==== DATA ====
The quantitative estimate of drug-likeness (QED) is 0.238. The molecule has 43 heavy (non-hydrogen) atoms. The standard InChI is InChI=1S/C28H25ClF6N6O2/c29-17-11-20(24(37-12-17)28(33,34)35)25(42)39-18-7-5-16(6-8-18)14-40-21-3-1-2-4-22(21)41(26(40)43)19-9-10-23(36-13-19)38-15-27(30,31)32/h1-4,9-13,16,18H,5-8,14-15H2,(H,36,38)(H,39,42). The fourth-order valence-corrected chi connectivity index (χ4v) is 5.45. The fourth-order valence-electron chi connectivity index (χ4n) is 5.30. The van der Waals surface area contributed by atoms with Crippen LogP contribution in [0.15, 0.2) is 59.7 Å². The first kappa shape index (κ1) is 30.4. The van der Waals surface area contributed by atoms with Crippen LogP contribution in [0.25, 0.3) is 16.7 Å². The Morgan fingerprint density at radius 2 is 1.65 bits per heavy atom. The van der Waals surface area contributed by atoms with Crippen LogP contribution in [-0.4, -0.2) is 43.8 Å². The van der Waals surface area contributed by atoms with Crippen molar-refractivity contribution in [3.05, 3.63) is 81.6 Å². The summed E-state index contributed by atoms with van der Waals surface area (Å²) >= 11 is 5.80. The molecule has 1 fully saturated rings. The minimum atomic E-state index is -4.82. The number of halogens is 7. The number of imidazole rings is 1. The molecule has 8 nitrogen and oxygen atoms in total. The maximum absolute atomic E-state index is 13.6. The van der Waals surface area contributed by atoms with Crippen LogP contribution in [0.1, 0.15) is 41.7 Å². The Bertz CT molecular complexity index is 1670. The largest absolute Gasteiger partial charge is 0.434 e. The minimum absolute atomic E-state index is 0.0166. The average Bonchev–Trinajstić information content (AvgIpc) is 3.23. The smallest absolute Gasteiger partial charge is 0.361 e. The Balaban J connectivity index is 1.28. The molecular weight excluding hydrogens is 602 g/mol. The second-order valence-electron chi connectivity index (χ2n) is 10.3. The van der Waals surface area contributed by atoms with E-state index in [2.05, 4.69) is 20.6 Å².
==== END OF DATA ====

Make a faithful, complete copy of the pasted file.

The quantitative estimate of drug-likeness (QED) is 0.238. The molecule has 43 heavy (non-hydrogen) atoms. The standard InChI is InChI=1S/C28H25ClF6N6O2/c29-17-11-20(24(37-12-17)28(33,34)35)25(42)39-18-7-5-16(6-8-18)14-40-21-3-1-2-4-22(21)41(26(40)43)19-9-10-23(36-13-19)38-15-27(30,31)32/h1-4,9-13,16,18H,5-8,14-15H2,(H,36,38)(H,39,42). The fourth-order valence-corrected chi connectivity index (χ4v) is 5.45. The fourth-order valence-electron chi connectivity index (χ4n) is 5.30. The van der Waals surface area contributed by atoms with Crippen LogP contribution in [0.15, 0.2) is 59.7 Å². The first kappa shape index (κ1) is 30.4. The van der Waals surface area contributed by atoms with Crippen LogP contribution in [0.25, 0.3) is 16.7 Å². The Morgan fingerprint density at radius 2 is 1.65 bits per heavy atom. The van der Waals surface area contributed by atoms with Crippen LogP contribution in [-0.4, -0.2) is 43.8 Å². The van der Waals surface area contributed by atoms with Crippen molar-refractivity contribution in [3.05, 3.63) is 81.6 Å². The summed E-state index contributed by atoms with van der Waals surface area (Å²) >= 11 is 5.80. The molecule has 1 fully saturated rings. The minimum atomic E-state index is -4.82. The number of halogens is 7. The number of imidazole rings is 1. The molecule has 8 nitrogen and oxygen atoms in total. The maximum absolute atomic E-state index is 13.6. The van der Waals surface area contributed by atoms with Crippen LogP contribution in [0.1, 0.15) is 41.7 Å². The Bertz CT molecular complexity index is 1670. The largest absolute Gasteiger partial charge is 0.434 e. The minimum absolute atomic E-state index is 0.0166. The average Bonchev–Trinajstić information content (AvgIpc) is 3.23. The smallest absolute Gasteiger partial charge is 0.361 e. The Balaban J connectivity index is 1.28. The molecular weight excluding hydrogens is 602 g/mol. The second-order valence-electron chi connectivity index (χ2n) is 10.3. The van der Waals surface area contributed by atoms with E-state index in [2.05, 4.69) is 20.6 Å².